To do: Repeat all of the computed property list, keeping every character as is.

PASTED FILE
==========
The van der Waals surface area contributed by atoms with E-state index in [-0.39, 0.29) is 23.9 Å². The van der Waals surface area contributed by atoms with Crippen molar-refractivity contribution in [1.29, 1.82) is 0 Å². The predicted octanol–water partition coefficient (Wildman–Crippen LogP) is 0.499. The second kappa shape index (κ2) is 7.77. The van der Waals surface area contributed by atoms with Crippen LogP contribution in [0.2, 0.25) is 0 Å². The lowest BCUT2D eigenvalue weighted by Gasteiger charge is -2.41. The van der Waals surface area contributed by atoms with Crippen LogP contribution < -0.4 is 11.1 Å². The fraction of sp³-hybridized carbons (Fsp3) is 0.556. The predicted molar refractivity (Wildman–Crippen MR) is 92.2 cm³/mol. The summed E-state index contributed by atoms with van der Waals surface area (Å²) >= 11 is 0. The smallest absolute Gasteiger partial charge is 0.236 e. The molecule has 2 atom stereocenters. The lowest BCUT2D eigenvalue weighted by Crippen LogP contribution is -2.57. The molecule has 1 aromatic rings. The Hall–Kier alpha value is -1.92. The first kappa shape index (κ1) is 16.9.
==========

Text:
The van der Waals surface area contributed by atoms with E-state index in [-0.39, 0.29) is 23.9 Å². The van der Waals surface area contributed by atoms with Crippen molar-refractivity contribution in [1.29, 1.82) is 0 Å². The predicted octanol–water partition coefficient (Wildman–Crippen LogP) is 0.499. The second kappa shape index (κ2) is 7.77. The van der Waals surface area contributed by atoms with Crippen LogP contribution in [0.2, 0.25) is 0 Å². The lowest BCUT2D eigenvalue weighted by Gasteiger charge is -2.41. The van der Waals surface area contributed by atoms with Crippen LogP contribution < -0.4 is 11.1 Å². The fraction of sp³-hybridized carbons (Fsp3) is 0.556. The predicted molar refractivity (Wildman–Crippen MR) is 92.2 cm³/mol. The summed E-state index contributed by atoms with van der Waals surface area (Å²) >= 11 is 0. The smallest absolute Gasteiger partial charge is 0.236 e. The molecule has 2 atom stereocenters. The lowest BCUT2D eigenvalue weighted by Crippen LogP contribution is -2.57. The molecule has 1 aromatic rings. The Hall–Kier alpha value is -1.92. The first kappa shape index (κ1) is 16.9.